Physical Research

Liquids on Fibers: Slipping or Flowing?

Scientists reveal dynamics of droplet formation on fibers

15.7.2015 | An international team, including Karin Jacobs and Sabrina Haefner from Saarland University, together with Oliver Bäumchen from the Max Planck Institute for Dynamics and Self-Organization in Göttingen, and colleagues from Canada and France, has been able to show with novel experiments and mathematical models how a liquid film moves on a fiber, depending on the fiber coating.
Thin fibers play an important role in daily life, from the use of glass fibers in ultra-fast data transmission to textile fibers. In order to enable special properties of these fibers, they are often coated with a thin liquid layer that should be stable and homogeneous. On the other hand, the production of drinking water requires different features: if water is harvested from fog, for instance, it should flow smoothly along fibers as a liquid film or as liquid droplets. Now, scientists have been able to reveal whether liquid films flow slowly along the fiber or if they can slip faster on the fiber.

Many examples for liquids on fibers are known in nature. Just think about dew droplets on spider webs that you can observe during a walk in the morning. Indeed, humidity is collected on the fiber as droplets, as the liquid surface can be minimized this way. This phenomenon, which can also be observed for a stream of water flowing out of a faucet, is named the Rayleigh-Plateau instability. "All systems drive towards their energetic minimum, and that is the droplet shape in this case," says Sabrina Haefner, a physicist in the research group of Karin Jacobs. This instability can be very useful in very dry and remote regions of the world. For example, in Chile's Atacama desert, the getting drinking water is essential for the locals, and they harvest water from humidity by means of fiber nets.

Professor Karin Jacobs
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Professor Karin Jacobs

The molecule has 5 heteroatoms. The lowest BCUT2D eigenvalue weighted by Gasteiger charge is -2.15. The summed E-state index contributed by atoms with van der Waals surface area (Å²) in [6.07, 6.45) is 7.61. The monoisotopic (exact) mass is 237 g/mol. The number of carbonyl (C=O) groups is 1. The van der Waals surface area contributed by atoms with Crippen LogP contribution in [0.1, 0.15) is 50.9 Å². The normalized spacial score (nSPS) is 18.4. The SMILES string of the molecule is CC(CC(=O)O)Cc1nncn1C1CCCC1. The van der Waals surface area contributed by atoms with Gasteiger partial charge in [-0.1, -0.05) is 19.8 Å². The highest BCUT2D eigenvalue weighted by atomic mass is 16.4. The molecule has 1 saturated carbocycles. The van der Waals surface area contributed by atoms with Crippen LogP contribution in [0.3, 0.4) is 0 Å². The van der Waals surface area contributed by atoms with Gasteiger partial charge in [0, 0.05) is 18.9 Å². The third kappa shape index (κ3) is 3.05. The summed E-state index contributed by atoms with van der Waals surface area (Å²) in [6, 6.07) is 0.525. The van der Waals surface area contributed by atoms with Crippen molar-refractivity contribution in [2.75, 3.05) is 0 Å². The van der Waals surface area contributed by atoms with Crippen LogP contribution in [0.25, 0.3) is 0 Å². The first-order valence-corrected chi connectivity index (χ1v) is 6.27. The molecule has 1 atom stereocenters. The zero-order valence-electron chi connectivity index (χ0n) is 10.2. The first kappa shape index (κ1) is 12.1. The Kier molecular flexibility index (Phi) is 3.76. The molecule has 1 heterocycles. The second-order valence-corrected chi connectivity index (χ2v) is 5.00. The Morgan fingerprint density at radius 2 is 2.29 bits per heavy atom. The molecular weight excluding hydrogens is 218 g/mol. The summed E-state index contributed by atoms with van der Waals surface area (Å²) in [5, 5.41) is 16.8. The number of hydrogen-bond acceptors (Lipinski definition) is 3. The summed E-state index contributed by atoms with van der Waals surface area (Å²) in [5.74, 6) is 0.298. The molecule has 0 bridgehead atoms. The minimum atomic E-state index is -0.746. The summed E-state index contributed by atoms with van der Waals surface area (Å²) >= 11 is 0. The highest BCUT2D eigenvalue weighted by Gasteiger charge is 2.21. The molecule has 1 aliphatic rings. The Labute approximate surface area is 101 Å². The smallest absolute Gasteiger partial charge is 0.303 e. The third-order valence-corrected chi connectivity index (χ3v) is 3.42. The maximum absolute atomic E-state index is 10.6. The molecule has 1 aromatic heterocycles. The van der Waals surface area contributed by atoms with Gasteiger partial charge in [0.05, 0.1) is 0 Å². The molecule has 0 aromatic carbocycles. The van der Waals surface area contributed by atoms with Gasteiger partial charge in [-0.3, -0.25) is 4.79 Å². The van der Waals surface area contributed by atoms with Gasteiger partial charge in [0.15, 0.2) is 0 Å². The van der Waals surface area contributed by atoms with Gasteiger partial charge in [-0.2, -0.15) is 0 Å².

In industrial applications, however, it is often necessary to realize stable and homogeneous liquid films on fibers. So how can droplet formation be avoided? "The surface energy of the liquid, its viscosity, the thickness of the liquid film, as well as the diameter of the fiber, play an important role," explains Karin Jacobs. The international team of researchers has now found that the properties of the fiber itself also have a strong impact. "The contact between the liquid and the fiber is indeed very important," Oliver Bäumchen from the Max Planck Institute for Dynamics and Self-Organization explains. "If the liquid slips on the fiber surface, the droplet formation is much faster than in the case of just flowing along the fiber."

The team of physicists tested this for liquid films supported by uncoated and Teflon-coated fibers. On uncoated fibers, the liquid film moved rather slowly, and droplet formation took longer than on coated fibers, where the liquid film was able to slip. "In line with mathematical models, these experiments allow for quantifying ’slippage’ of liquid films and to precisely predict the dynamics of the droplet formation process," says Sabrina Haefner from Saarland University. The team of researchers agrees: their results are very important for the design of novel fiber coatings. Besides the German researchers, teams from McMaster University in Hamilton, Canada, and the ESPCI in Paris, France were involved in this project.
  (© Saarland University, AcademiaNet)
Gerhild Sieber

More information


  • S. Haefner, M. Benzaquen, O. Bäumchen, T. Salez, R. Peters, J.D. McGraw, K. Jacobs, E. Raphaél, K. Dalnoki-Veress: "Influence of Slip on the Plateau-Rayleigh Instability on a Fibre", Nature Communications, 6, Article number: 7409, doi:10.1038/ncomms8409


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